Rub shoulders with the young and beautiful set at Ray’s Kitchen where you can dress casual but eat fine food.
1 Salt Rock Road, Dunkirk Estate, Salt Rock
Call 032 525 4505
Ray’s Kitchen is a popular eatery located inside Dunkirk, an exclusive gated estate set in 42 acres of indigenous coastal forest in Salt Rock. But, despite being ringed by homes worth millions, each of which has been designed to fit unobtrusively into the indigenous landscape, it’s a surprisingly casual venue serving cafe-style food. It’s so casual that on the Sunday we were there, the clientele were mainly the young and beautiful (and probably rich) wearing beachwear and slipslops. One was actually topless. One of the guys that is. Nice sight, though. Perhaps it is the proximity to the beach that encourages casualness. Or the swimming pool, as Ray’s Kitchen is part of Dunkirk’s clubhouse facilities.
Another group well represented were young couples with babies. Everywhere you looked there were babies and besotted parents. Must be something in the water, joked owner Paul Sheppard, who runs Ray’s Kitchen with chef Ray Friedman, a childhood friend. Paul is also part owner in Marco Paulo an awesomely good eatery in Mount Edgecombe.
Happily the evenings are given over to grown-ups and, as enchanting as babies are, better they are at home at nights watched over by grannies as their parents take a break.
The restaurant’s premises have had several incarnations since it first opened as Umami, which have fared less successfully than Ray’s Kitchen which seems to have the winning touch.
An open, contemporary look with cement flooring and casual furnishing. But comfortable enough. Indigenous coastal trees and shrubbery surround the restaurant creating a corner of cool – helped by a fresh breeze. There are two outside terraces with tables under umbrellas. And, as I said, a swimming pool.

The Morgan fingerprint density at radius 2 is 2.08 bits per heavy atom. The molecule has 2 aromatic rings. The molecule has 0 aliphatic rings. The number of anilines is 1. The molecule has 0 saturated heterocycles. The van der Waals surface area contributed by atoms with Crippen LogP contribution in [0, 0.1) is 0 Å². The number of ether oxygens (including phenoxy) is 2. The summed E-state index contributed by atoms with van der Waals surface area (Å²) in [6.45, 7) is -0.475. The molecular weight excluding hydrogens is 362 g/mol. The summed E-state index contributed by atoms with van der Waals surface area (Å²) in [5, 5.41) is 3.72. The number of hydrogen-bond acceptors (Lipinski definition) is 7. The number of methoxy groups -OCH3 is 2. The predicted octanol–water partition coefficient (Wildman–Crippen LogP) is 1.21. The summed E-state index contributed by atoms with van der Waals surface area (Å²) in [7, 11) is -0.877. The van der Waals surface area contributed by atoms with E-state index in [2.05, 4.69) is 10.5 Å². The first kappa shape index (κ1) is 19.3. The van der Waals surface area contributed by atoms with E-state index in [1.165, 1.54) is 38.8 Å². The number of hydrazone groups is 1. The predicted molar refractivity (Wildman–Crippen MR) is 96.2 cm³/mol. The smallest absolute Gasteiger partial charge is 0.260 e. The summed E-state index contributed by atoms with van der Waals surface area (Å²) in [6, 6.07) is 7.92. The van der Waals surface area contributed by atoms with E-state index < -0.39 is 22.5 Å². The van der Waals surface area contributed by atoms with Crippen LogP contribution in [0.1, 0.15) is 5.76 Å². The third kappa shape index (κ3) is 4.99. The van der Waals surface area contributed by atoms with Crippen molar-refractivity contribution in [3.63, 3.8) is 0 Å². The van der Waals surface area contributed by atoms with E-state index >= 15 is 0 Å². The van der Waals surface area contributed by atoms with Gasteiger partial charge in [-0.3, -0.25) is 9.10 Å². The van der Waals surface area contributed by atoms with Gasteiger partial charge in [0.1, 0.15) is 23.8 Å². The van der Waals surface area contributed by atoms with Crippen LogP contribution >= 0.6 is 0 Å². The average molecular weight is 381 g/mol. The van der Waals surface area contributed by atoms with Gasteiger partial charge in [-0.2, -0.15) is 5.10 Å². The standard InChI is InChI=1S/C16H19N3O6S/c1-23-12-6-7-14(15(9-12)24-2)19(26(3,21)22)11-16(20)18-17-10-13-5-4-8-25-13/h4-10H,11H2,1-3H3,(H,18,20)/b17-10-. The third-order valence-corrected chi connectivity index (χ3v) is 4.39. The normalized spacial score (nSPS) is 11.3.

TO THE FOOD
It may be cafe but this is sophisticated cafe food, beautifully presented and prepared. A vision for the eyes. The menu is divided into such categories as starters (Caribbean crispy squid with lime, ginger and coriander mayo); pastas and risottos, (seafood tagliatelle or panfried veal served with field mushrooms and rosemary tossed with egg tagliatelle); mains, which include piri piri chicken, a beef fillet and a pork ribeye crusted with panko, sage and macadamia); burgers (beef and lamb) and sandwiches (prego roll, and a chicken coronation with pineapple, ginger chutney and toasted almonds. Prices are reasonable. Also daily specials. So, in some sense, this menu touches all bases. Paul suggested we start by sharing their fishcake. I demurred. Fishcakes have always disappointed in the past. Not ours, he said. Well, not only did our large fishcake look good, piled with well-flavoured crushed avocado, and served with caper berries, but the flavours were outstanding. Up here with the best.
The daughter opted for homemade butternut panzerotti, served with wood-roasted cherry tomatoes, garlic, spring onion and lemon butter, R89. Sublime.
The son-in-law chose the oven-roasted masala marinated chicken breast served in a light curry sauce with toasted coconut, lemon-zested rice and crispy poppadum, R95. Another superb dish with tender succulent chicken and intense flavours.
I was a little disappointed with my line fish – geelbek, R149, – served with roasted veggies as it did not share the same exciting flavours as the two other dishes. Partly my fault as I opted for chips rather then its usual side of coconut basmati rice. That would, I think, have added more flavours.
We ended with a delicious carrot cake (served muffin-style, R39) and a silky smooth mango panna cotta served in a jar, R42. Our bill came to R561
We’ll be back.
Very chilled. This is certainly a place where you can happily waste away a Sunday afternoon with friends. Service was good, too.
Clean and well appointed. Toilets were being cleaned while we were there. Unusual for a Sunday, but necessary when you have a swimming pool and kids running in and out.